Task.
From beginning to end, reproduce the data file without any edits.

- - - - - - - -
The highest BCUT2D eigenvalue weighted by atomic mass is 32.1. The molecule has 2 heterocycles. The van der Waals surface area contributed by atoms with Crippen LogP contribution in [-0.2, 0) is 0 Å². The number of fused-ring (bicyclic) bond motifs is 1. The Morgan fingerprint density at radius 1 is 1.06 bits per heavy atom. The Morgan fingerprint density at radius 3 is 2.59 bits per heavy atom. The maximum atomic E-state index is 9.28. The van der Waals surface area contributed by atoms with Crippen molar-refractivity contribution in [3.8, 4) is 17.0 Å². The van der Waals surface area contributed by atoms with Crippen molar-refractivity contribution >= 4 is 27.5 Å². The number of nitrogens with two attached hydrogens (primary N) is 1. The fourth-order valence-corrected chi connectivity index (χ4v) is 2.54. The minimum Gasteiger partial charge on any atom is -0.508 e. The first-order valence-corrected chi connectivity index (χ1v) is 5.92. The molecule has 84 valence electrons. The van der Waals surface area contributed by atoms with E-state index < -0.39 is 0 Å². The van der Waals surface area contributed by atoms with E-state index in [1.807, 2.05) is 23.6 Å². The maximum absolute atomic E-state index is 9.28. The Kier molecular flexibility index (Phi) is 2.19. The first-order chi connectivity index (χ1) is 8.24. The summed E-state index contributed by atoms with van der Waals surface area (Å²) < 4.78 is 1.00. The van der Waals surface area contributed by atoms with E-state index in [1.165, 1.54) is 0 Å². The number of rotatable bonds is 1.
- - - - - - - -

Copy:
The highest BCUT2D eigenvalue weighted by atomic mass is 32.1. The molecule has 2 heterocycles. The van der Waals surface area contributed by atoms with Crippen LogP contribution in [-0.2, 0) is 0 Å². The number of fused-ring (bicyclic) bond motifs is 1. The Morgan fingerprint density at radius 1 is 1.06 bits per heavy atom. The Morgan fingerprint density at radius 3 is 2.59 bits per heavy atom. The maximum atomic E-state index is 9.28. The van der Waals surface area contributed by atoms with Crippen molar-refractivity contribution in [3.8, 4) is 17.0 Å². The van der Waals surface area contributed by atoms with Crippen molar-refractivity contribution >= 4 is 27.5 Å². The number of nitrogens with two attached hydrogens (primary N) is 1. The fourth-order valence-corrected chi connectivity index (χ4v) is 2.54. The minimum Gasteiger partial charge on any atom is -0.508 e. The first-order valence-corrected chi connectivity index (χ1v) is 5.92. The molecule has 84 valence electrons. The van der Waals surface area contributed by atoms with E-state index < -0.39 is 0 Å². The van der Waals surface area contributed by atoms with E-state index in [1.807, 2.05) is 23.6 Å². The maximum absolute atomic E-state index is 9.28. The Kier molecular flexibility index (Phi) is 2.19. The first-order chi connectivity index (χ1) is 8.24. The summed E-state index contributed by atoms with van der Waals surface area (Å²) < 4.78 is 1.00. The van der Waals surface area contributed by atoms with E-state index in [1.165, 1.54) is 0 Å². The number of rotatable bonds is 1.